In fact Menorah jumped the penultimate fence upsides Third Intention; they were followed a couple of lengths adrift by Al Ferof, Argocat and Pepite Rose. Daryl Jacob’s mount continued to battle on gamely as they headed to the last fence and it was not until after they’d cleared it that Menorah began to pull away from his rivals; he headed up the hill to win by 1¼ lengths at the line from Al Ferof who had begun to stay on, followed by the game Third Intention and Pepite Rose.
Having left our course-side viewing point, it was hoped we’d make it back to the Parade Ring in time to find a good position opposite the podium ahead of the presentation of the Champion Jump Jockey trophy to AP McCoy. However, I wasn’t surprised to find a crowd had already gathered there, making it impossible for us to regain our earlier, pre-racing position; I presume those spectators had not even bothered to watch race two. Oh well, you win some, you lose some!
Instead we remained beside the rhododendron walk to see Menorah, et al, return. Everything appeared fine as the runners began to walk by, but the jockeys were soon aware that something was amiss, for they were glancing back over their shoulders. It soon became apparent that Rolling Aces had collapsed on the walkway no more than 15 yards away from where we were standing; we didn't actually see him go down, because he was obscured by the horses returning ahead of him.
The vet took a little while to arrive, and the green screens even longer. Nick Scholfield couldn't weigh back in because his saddle was trapped beneath the horse, but they gave him special dispensation so that sixth prize could be claimed. Very little consolation for losing your horse though. Paul Nicholls had no option but to walk away and leave the deceased Rolling Aces to be 'cleared away', which was sad; he had to saddle Mr Mole and Vibrato Valtat in the next race.
The incident happened just prior to AP's Championship presentation so, whilst everyone's attention was drawn back to the Parade Ring, they were able to move the horse's body; you would never have known that anything had happened once it had been dealt with. Buckets of water were placed along the walkway for the remainder of the afternoon, and a number of jockeys dismounted after each race rather than riding their horses back.
Race 2 - 2:35pm
THE bet365 OAKSEY STEEPLE CHASE (CLASS 1) (Listed Race)
There was just enough space for us to gain a view across the Parade Ring from the raised steppings adjacent to the rhododendron walk ahead of the Champion Jump Jockey presentation. AP’s colleagues had formed a guard of honour from the jockeys’ entrance stretching across towards the podium. The Champ’s wife Chanelle, and his daughter Eve and son Archie joined him for the presentation; this was carried out by another Arsenal legend, namely Ian Wright.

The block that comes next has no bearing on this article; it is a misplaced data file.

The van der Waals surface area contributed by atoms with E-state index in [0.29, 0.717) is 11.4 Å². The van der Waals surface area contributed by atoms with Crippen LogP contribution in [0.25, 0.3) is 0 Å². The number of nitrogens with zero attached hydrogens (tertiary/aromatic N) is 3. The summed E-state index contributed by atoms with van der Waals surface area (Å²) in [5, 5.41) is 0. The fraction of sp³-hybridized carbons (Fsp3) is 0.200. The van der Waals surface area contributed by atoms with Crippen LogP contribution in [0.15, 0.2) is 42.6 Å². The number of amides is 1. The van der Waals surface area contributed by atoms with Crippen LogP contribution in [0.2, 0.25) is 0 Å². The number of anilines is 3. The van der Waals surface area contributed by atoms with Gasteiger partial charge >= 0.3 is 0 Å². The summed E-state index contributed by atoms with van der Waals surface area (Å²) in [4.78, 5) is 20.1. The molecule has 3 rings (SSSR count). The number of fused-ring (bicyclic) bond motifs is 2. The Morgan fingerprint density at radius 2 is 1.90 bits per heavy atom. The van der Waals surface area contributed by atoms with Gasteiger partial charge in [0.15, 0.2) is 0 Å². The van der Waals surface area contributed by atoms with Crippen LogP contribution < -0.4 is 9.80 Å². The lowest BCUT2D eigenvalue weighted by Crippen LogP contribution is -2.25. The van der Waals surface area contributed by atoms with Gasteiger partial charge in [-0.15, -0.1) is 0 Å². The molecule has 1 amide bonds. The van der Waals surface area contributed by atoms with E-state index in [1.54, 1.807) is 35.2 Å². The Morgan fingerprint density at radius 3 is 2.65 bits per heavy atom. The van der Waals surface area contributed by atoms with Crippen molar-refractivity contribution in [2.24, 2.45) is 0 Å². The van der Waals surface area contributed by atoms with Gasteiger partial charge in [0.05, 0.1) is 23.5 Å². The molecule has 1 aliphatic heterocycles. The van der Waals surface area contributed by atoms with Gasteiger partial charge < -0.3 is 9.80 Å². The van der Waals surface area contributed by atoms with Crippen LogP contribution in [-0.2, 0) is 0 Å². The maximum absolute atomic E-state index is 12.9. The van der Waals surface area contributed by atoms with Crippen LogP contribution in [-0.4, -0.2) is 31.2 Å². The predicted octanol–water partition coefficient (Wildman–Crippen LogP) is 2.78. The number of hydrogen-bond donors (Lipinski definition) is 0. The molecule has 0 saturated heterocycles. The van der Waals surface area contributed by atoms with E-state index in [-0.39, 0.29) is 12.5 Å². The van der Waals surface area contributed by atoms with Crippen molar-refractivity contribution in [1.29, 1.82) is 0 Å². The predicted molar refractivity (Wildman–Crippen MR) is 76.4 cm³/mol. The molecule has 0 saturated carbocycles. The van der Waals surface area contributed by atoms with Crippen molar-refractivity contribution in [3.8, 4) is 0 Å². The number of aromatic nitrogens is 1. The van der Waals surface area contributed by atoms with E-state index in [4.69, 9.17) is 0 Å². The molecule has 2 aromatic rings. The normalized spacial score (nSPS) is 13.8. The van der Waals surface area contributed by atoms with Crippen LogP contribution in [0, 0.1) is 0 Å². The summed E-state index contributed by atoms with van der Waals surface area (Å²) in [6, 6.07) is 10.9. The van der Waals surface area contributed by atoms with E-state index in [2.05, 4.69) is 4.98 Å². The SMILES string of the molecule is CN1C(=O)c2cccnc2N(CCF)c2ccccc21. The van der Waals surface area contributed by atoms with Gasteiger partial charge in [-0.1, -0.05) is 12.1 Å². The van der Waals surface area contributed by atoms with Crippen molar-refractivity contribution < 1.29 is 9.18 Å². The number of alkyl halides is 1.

At one point, senior weighing room colleagues Andrew Thornton and David Casey joined the celebrations to lift AP onto their shoulders so that the crowd could get a better view of their departing hero. AP was also persuaded to do a tour of the Parade Ring perimeter so that fans could take close-up photographs of him too. The Champ was permitted to keep the trophy, which I gather was introduced in the ‘noughties’.
For the record, AP finished with 231 winners this season from 827 rides, which is an amazing 28% strike rate.
It was soon time for the third race of the day, this year re-titled the AP McCoy Celebration Chase. It also featured AP’s first of two rides of the day; his mount being the quirky Mr Mole. The favourite was Irish raider Special Tiara, ridden by Noel Fehily; he’d won a Grade 1 event at Kempton Park on 27 December, beating the ill-fated Balder Succes, and followed up with a third place in the Champion Chase.
Also in the line-up was Sprinter Sacre, who’d been pulled up in the Champion Chase having appeared a shadow of his former self that day. However, with reports of possible retirement looming for the horse following that particular disappointment, trainer Nicky Henderson had decided to give him another go. Today he was ridden by Nico de Boinville, his regular work rider, as Barry Geraghty remained on the injury sidelines.
Again, once the horses had exited onto the racecourse, we set off down the concourse beside the rhododendron walk to find a vantage point at the top of the slope adjacent to the main grandstand.